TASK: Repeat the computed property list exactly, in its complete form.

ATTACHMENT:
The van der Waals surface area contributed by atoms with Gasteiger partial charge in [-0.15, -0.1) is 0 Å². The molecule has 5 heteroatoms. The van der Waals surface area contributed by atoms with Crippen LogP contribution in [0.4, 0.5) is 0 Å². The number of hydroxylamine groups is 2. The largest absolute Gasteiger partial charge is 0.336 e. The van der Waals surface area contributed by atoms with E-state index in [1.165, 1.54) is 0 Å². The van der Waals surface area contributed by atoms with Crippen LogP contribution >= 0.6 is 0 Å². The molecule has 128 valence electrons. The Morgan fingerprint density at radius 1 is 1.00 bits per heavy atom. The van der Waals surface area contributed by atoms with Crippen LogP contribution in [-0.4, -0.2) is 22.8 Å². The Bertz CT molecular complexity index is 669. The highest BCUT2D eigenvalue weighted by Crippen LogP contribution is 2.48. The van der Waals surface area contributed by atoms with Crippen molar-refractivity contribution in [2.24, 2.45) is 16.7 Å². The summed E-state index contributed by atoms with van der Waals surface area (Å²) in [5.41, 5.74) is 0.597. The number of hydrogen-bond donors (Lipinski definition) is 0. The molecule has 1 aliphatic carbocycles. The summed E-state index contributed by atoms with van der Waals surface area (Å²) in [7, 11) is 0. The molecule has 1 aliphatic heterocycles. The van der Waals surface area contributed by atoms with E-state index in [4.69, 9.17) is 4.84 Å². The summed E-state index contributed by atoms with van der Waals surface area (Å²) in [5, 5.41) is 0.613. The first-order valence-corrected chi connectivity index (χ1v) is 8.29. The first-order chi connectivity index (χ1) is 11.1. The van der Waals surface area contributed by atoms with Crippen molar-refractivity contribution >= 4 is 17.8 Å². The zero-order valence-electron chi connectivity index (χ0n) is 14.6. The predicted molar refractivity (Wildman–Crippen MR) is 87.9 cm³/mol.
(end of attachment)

The van der Waals surface area contributed by atoms with Gasteiger partial charge in [-0.15, -0.1) is 0 Å². The molecule has 5 heteroatoms. The van der Waals surface area contributed by atoms with Crippen LogP contribution in [0.4, 0.5) is 0 Å². The number of hydroxylamine groups is 2. The largest absolute Gasteiger partial charge is 0.336 e. The van der Waals surface area contributed by atoms with E-state index in [1.165, 1.54) is 0 Å². The van der Waals surface area contributed by atoms with Crippen LogP contribution >= 0.6 is 0 Å². The molecule has 128 valence electrons. The Morgan fingerprint density at radius 1 is 1.00 bits per heavy atom. The van der Waals surface area contributed by atoms with Crippen LogP contribution in [-0.4, -0.2) is 22.8 Å². The Bertz CT molecular complexity index is 669. The highest BCUT2D eigenvalue weighted by Crippen LogP contribution is 2.48. The van der Waals surface area contributed by atoms with Crippen molar-refractivity contribution in [2.24, 2.45) is 16.7 Å². The summed E-state index contributed by atoms with van der Waals surface area (Å²) in [5.41, 5.74) is 0.597. The number of hydrogen-bond donors (Lipinski definition) is 0. The molecule has 1 aliphatic carbocycles. The summed E-state index contributed by atoms with van der Waals surface area (Å²) in [7, 11) is 0. The molecule has 1 aliphatic heterocycles. The van der Waals surface area contributed by atoms with E-state index in [4.69, 9.17) is 4.84 Å². The summed E-state index contributed by atoms with van der Waals surface area (Å²) in [5, 5.41) is 0.613. The first-order valence-corrected chi connectivity index (χ1v) is 8.29. The first-order chi connectivity index (χ1) is 11.1. The van der Waals surface area contributed by atoms with Crippen molar-refractivity contribution >= 4 is 17.8 Å². The zero-order valence-electron chi connectivity index (χ0n) is 14.6. The predicted molar refractivity (Wildman–Crippen MR) is 87.9 cm³/mol.